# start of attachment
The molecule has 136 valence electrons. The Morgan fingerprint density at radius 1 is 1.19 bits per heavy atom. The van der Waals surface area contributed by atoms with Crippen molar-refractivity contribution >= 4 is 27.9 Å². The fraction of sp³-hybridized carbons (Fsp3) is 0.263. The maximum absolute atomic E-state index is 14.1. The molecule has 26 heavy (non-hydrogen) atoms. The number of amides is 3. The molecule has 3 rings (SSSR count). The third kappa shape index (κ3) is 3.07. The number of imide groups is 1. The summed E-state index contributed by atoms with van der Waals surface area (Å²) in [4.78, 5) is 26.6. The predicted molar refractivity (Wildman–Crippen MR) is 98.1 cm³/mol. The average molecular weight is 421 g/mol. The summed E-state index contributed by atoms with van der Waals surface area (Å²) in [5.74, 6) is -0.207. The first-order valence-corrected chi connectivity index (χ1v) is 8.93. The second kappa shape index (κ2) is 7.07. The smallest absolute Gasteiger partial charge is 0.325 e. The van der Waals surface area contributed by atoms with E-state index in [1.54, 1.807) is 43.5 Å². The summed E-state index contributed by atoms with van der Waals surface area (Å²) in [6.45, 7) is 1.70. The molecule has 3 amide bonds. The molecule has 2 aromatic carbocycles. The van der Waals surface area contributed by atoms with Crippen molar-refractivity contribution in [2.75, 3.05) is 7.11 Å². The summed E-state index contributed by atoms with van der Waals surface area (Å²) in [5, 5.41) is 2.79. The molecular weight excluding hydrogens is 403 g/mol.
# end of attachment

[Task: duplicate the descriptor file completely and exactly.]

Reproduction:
The molecule has 136 valence electrons. The Morgan fingerprint density at radius 1 is 1.19 bits per heavy atom. The van der Waals surface area contributed by atoms with Crippen molar-refractivity contribution >= 4 is 27.9 Å². The fraction of sp³-hybridized carbons (Fsp3) is 0.263. The maximum absolute atomic E-state index is 14.1. The molecule has 26 heavy (non-hydrogen) atoms. The number of amides is 3. The molecule has 3 rings (SSSR count). The third kappa shape index (κ3) is 3.07. The number of imide groups is 1. The summed E-state index contributed by atoms with van der Waals surface area (Å²) in [4.78, 5) is 26.6. The predicted molar refractivity (Wildman–Crippen MR) is 98.1 cm³/mol. The average molecular weight is 421 g/mol. The summed E-state index contributed by atoms with van der Waals surface area (Å²) in [5.74, 6) is -0.207. The first-order valence-corrected chi connectivity index (χ1v) is 8.93. The second kappa shape index (κ2) is 7.07. The smallest absolute Gasteiger partial charge is 0.325 e. The van der Waals surface area contributed by atoms with E-state index in [1.54, 1.807) is 43.5 Å². The summed E-state index contributed by atoms with van der Waals surface area (Å²) in [6.45, 7) is 1.70. The molecule has 3 amide bonds. The molecule has 2 aromatic carbocycles. The van der Waals surface area contributed by atoms with Crippen molar-refractivity contribution in [2.75, 3.05) is 7.11 Å². The summed E-state index contributed by atoms with van der Waals surface area (Å²) in [5, 5.41) is 2.79. The molecular weight excluding hydrogens is 403 g/mol.